|Powell, J Mark|
|Jackson-Smith, Douglas - UTAH STATE UNIVERSITY|
|Bundy, Larry - UW-MADISON|
Submitted to: Wisconsin Fertilizer Aglime and Pest Management Conference
Publication Type: Proceedings
Publication Acceptance Date: January 17, 2002
Publication Date: N/A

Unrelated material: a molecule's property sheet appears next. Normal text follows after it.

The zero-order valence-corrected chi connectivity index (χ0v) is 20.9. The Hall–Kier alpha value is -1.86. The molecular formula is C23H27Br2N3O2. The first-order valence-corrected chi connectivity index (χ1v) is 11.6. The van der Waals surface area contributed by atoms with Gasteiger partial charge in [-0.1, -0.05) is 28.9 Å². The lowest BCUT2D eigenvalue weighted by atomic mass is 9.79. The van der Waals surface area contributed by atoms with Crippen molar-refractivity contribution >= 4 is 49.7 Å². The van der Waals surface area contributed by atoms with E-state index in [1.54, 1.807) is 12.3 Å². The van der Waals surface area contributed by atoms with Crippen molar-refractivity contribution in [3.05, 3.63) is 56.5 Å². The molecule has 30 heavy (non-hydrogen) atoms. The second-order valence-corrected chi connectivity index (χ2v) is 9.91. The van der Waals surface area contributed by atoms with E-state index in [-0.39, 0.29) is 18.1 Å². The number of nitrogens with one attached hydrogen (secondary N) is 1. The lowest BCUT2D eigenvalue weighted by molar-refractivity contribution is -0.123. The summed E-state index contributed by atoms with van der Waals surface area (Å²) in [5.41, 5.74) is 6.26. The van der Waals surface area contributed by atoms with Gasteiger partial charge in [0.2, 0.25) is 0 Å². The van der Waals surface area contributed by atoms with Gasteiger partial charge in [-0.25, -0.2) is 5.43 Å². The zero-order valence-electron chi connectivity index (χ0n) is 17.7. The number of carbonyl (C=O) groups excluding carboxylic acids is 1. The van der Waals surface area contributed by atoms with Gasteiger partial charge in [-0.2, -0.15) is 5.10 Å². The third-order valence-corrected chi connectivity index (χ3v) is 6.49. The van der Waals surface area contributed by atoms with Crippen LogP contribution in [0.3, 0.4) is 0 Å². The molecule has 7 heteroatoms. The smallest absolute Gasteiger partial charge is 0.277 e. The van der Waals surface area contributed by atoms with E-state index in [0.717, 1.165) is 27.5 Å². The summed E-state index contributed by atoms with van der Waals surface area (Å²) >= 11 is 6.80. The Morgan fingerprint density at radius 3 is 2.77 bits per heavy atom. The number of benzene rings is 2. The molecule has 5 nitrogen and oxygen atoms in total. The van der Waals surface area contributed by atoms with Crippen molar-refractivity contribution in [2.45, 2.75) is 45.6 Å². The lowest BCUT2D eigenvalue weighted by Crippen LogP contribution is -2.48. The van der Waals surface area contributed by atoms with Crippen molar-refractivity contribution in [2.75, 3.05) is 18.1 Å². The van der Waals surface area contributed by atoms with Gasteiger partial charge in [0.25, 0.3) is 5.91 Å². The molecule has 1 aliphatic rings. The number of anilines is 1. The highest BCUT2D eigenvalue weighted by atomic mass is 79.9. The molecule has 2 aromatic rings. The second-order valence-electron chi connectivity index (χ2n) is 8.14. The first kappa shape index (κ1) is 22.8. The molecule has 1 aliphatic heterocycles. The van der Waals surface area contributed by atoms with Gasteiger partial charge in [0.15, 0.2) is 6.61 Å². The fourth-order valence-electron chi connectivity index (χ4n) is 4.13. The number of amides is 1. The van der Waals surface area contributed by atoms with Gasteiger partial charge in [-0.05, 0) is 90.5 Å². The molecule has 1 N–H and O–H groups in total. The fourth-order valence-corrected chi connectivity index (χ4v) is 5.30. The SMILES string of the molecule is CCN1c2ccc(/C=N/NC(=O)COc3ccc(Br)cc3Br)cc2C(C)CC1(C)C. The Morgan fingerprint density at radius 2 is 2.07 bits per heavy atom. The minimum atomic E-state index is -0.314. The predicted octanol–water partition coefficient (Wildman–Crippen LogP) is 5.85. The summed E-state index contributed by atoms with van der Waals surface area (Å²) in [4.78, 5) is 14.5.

Technical Abstract: The dairy industry is undergoing rapid change to remain economically viable. Many farms are expanding herd size and increasing the importation of feed. Greater livestock numbers on a fixed land base has increased the risk of soil nutrient buildup and environmental pollution. This paper provides a synopsis of the environmental concerns associated with agricultural phosphorus (P) and the legislative approaches to reduce P surplus and loss from animal operations. It also summarizes recent research results that show how P management in one dairy system component (e.g. feed) affects other system components (soils-crops) and how integrated, whole-farm P management may allow producers to better comply with the emerging P-based nutrient management regulations. Various options are available for improving the P management on dairy farms. The most immediate positive impact would be derived from reductions in the importation of unnecessary fertilizer and diet supplements. Reductions in P feeding by eliminating inorganic P supplements and selecting protein supplements of low P content would (1) result in less P imported and excreted in manure, and therefore reduce the cropland area needed for manure P recycling and (2) align the N:P ratio of manure to coincide more closely with N:P ratio of crops, thereby reducing the hazard of over application of P, buildup of soil test P, and runoff from manure-amended fields. The needed integrated approach to nutrient management on dairy farms necessitates close interaction between farmers and the feed and fertilizer consultants and veterinarians hired by farmers to make nutrient management decisions.